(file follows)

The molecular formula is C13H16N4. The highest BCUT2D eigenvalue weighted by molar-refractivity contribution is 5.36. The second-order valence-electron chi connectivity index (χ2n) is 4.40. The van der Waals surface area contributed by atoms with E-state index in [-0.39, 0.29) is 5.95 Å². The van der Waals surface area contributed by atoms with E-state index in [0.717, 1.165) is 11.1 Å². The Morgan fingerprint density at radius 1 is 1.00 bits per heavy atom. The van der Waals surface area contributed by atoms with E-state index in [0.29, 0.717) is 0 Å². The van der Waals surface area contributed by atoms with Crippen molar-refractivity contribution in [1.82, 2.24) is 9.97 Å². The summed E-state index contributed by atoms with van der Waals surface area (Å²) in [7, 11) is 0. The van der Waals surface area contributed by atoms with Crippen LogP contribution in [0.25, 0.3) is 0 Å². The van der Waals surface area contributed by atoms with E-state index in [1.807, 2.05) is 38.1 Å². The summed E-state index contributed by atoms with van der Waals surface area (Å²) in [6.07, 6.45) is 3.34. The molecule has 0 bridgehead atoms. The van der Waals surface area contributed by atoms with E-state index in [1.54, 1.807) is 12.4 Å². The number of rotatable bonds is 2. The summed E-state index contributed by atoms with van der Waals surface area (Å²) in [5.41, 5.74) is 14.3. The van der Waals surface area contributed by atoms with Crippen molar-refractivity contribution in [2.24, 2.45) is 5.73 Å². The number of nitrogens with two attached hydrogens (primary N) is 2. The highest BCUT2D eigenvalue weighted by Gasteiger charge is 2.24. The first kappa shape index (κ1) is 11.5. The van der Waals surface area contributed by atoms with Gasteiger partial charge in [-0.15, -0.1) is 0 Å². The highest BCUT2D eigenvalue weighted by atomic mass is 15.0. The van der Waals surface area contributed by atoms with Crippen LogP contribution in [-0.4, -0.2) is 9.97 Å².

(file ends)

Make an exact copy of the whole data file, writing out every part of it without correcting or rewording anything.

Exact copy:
The molecular formula is C13H16N4. The highest BCUT2D eigenvalue weighted by molar-refractivity contribution is 5.36. The second-order valence-electron chi connectivity index (χ2n) is 4.40. The van der Waals surface area contributed by atoms with E-state index in [-0.39, 0.29) is 5.95 Å². The van der Waals surface area contributed by atoms with E-state index in [0.717, 1.165) is 11.1 Å². The Morgan fingerprint density at radius 1 is 1.00 bits per heavy atom. The van der Waals surface area contributed by atoms with E-state index in [0.29, 0.717) is 0 Å². The van der Waals surface area contributed by atoms with Crippen molar-refractivity contribution in [1.82, 2.24) is 9.97 Å². The summed E-state index contributed by atoms with van der Waals surface area (Å²) in [7, 11) is 0. The van der Waals surface area contributed by atoms with Crippen LogP contribution in [0.25, 0.3) is 0 Å². The van der Waals surface area contributed by atoms with E-state index in [1.807, 2.05) is 38.1 Å². The summed E-state index contributed by atoms with van der Waals surface area (Å²) in [6.07, 6.45) is 3.34. The molecule has 0 bridgehead atoms. The van der Waals surface area contributed by atoms with E-state index in [1.54, 1.807) is 12.4 Å². The number of rotatable bonds is 2. The summed E-state index contributed by atoms with van der Waals surface area (Å²) in [5.41, 5.74) is 14.3. The van der Waals surface area contributed by atoms with Crippen molar-refractivity contribution in [2.24, 2.45) is 5.73 Å². The number of nitrogens with two attached hydrogens (primary N) is 2. The highest BCUT2D eigenvalue weighted by Gasteiger charge is 2.24. The first kappa shape index (κ1) is 11.5. The van der Waals surface area contributed by atoms with Gasteiger partial charge in [-0.15, -0.1) is 0 Å². The highest BCUT2D eigenvalue weighted by atomic mass is 15.0. The van der Waals surface area contributed by atoms with Crippen LogP contribution in [-0.4, -0.2) is 9.97 Å².